Eddie Aikau was a iconic Hawaiian surfer as well known for his ability on enormous waves as he was as a lifeguard who spared several lives from the risky surf of Oahu’s north shore.
In any case, it’s for his final rescue attempt that he’s darling in the Hawaiian community. To honor the unbelievable surfer and lifeguard, Google dedicated an animated Doodle to Aikau on what might have been his 73rd birthday.
For nearly insofar as Google has been near, it’s livened up its barebones search page with work of art that attracts consideration regarding eminent individuals, occasions, holidays and anniversaries. Google Doodles have celebrated, among numerous different things, Pac-Man’s anniversary, Copernicus’ birthday, Mother’s Day and the World Cup, just as helping us to remember lesser-known genuine world heroes.
Aikau was one of those genuine world heroes.
Conceived in Maui on May 4, 1946, Aikau was a relative of the esteemed minister to King Kamehameha I. After his family moved to Oahu, he dropped out of school at 16 years old to take a job at the Dole pineapple cannery; his check enabled him to purchase his first surfboard.
In 1967, Aikau was contracted as the main lifeguard at Waimea Bay on Oahu’s north shore, where waves as often as possible achieve 30 feet or higher. He’s credited with sparing in excess of 500 individuals amid his concise career, never losing a spirit on his watch.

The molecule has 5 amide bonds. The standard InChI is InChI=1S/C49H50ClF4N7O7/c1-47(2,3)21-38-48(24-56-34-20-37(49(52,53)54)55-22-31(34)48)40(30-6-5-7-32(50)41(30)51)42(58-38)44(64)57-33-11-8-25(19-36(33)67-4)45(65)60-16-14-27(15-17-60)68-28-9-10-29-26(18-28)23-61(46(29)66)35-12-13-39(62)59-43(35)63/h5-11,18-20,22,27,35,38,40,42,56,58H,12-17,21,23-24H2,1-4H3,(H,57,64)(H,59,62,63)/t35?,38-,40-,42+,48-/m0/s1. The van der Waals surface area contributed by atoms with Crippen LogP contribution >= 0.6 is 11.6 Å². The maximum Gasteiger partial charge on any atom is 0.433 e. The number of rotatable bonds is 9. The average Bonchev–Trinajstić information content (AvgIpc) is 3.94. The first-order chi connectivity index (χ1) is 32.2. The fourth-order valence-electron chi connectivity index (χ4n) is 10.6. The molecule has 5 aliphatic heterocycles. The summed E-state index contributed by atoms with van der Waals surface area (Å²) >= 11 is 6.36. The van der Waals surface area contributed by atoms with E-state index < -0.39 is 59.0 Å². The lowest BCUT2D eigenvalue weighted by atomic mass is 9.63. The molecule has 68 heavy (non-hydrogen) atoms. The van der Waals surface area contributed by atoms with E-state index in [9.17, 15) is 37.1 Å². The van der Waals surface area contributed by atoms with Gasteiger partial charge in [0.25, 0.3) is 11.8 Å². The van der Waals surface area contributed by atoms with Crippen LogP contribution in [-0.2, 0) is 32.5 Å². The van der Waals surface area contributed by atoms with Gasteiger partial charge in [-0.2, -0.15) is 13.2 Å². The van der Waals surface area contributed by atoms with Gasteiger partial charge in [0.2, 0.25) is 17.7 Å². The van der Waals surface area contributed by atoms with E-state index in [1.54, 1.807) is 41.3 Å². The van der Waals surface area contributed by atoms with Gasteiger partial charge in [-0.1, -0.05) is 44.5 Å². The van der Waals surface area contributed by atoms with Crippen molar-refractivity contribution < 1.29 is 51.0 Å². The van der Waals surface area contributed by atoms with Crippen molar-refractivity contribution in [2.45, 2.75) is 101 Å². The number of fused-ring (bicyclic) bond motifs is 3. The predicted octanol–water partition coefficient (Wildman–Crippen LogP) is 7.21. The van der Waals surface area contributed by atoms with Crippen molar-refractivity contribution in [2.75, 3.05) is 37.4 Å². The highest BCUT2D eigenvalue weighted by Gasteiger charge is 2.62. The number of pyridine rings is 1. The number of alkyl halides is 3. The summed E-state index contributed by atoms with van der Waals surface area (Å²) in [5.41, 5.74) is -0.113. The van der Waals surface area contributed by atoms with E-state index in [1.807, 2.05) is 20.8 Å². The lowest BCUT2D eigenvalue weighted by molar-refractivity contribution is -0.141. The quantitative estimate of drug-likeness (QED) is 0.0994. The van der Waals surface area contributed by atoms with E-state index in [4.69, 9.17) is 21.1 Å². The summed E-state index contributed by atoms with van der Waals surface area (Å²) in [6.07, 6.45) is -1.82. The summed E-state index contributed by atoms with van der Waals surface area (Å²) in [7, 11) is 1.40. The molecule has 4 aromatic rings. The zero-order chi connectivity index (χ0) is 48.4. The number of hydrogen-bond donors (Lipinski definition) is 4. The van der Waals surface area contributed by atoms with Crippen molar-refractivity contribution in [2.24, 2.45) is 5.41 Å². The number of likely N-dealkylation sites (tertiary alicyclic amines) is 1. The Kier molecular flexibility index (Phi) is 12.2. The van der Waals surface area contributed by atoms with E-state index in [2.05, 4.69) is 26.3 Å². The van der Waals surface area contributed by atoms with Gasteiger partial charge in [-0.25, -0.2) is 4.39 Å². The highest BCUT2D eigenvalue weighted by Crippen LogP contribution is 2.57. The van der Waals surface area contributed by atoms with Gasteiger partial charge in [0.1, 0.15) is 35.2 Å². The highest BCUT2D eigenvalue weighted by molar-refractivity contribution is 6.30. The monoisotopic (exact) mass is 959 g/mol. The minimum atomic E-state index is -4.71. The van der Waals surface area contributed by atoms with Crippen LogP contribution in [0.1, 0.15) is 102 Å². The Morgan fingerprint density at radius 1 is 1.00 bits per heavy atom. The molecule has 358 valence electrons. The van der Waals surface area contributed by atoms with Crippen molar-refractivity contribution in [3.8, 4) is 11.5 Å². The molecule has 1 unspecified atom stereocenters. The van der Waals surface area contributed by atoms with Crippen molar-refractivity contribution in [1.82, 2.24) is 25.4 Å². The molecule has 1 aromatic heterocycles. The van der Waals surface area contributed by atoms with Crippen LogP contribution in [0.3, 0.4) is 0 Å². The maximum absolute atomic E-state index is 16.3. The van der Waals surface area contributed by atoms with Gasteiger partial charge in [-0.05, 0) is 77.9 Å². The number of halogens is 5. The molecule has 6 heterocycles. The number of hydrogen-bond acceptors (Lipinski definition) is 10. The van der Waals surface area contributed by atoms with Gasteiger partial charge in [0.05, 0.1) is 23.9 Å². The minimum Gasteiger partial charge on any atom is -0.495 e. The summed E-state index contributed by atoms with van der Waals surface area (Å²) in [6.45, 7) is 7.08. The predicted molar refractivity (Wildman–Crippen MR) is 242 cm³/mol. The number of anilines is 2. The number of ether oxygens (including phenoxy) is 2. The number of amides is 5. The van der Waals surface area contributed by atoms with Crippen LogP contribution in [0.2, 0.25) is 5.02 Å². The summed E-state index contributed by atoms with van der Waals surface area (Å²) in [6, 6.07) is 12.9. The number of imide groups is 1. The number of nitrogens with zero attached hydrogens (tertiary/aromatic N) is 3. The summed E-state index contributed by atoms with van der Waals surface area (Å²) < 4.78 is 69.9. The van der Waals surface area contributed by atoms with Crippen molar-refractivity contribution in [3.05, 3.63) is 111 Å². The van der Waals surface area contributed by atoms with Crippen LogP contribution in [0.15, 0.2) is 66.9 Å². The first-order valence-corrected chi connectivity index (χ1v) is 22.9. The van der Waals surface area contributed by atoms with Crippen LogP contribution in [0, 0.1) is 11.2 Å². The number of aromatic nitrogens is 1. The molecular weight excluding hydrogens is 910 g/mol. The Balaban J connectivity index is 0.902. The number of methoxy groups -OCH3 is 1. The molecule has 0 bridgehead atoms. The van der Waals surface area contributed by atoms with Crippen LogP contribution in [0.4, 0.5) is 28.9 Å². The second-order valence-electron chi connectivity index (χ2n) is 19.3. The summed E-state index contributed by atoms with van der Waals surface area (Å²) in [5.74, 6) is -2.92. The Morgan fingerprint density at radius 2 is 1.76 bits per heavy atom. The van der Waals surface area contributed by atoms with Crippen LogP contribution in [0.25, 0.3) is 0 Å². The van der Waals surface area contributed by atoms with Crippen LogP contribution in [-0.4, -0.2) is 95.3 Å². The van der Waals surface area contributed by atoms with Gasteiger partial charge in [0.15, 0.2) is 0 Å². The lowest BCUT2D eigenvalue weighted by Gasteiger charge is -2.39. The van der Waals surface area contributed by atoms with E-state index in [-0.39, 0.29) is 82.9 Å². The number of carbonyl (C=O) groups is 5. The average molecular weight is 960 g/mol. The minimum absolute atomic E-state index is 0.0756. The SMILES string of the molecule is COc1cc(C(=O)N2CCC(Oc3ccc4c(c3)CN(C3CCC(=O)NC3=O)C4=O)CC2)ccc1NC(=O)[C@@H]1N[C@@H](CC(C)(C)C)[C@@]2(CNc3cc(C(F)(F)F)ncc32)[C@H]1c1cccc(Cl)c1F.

Aikau likewise made his imprint as a major wave surfer, riding each significant swell to hit the north shore somewhere in the range of 1967 and 1978.
“Eddie was a pretty quiet guy, but when there was a challenge, or some risk to be taken, or a game to be played that everybody wanted to win, Eddie seemed to rise to the top,” his younger brother Clyde said in a profile published by surfboard maker Quiksilver. “He was high risk at an early age.”
In expert surfing, Aikau achieved a position of twelfth best on the world and won a few surfing awards, including the 1977 Duke Kahanamoku Invitational Surfing Championship.
In 1978, he was picked to join the group of a cultural expedition among Hawaii and Tahiti on the Polynesian voyaging kayak Hokulea. Amid the 30-day, 2,500-mile voyage, the double-hulled kayak built up a release and inverted around 12 miles south of the island of Molokai.
With an end goal to get help for the group, Aikua paddled off on his surfboard toward the island of Lanai. The group was inevitably safeguarded by the US Coast Guard, yet Aikau was gone forever.
In 1985, a major wave surfing competition called Quiksilver Big Wave Invitational in Memory of Eddie Aikau, otherwise known as The Eddie, was built up at Waimea Bay to respect Aikau’s heritage. Before the competition can be held, the tournament’s rules require open-ocean swells must be at least 20 feet high, which generally generates wave faces in the bay of about 30 feet.
As a result, the tournament has been held only nine times, most recently in 2016.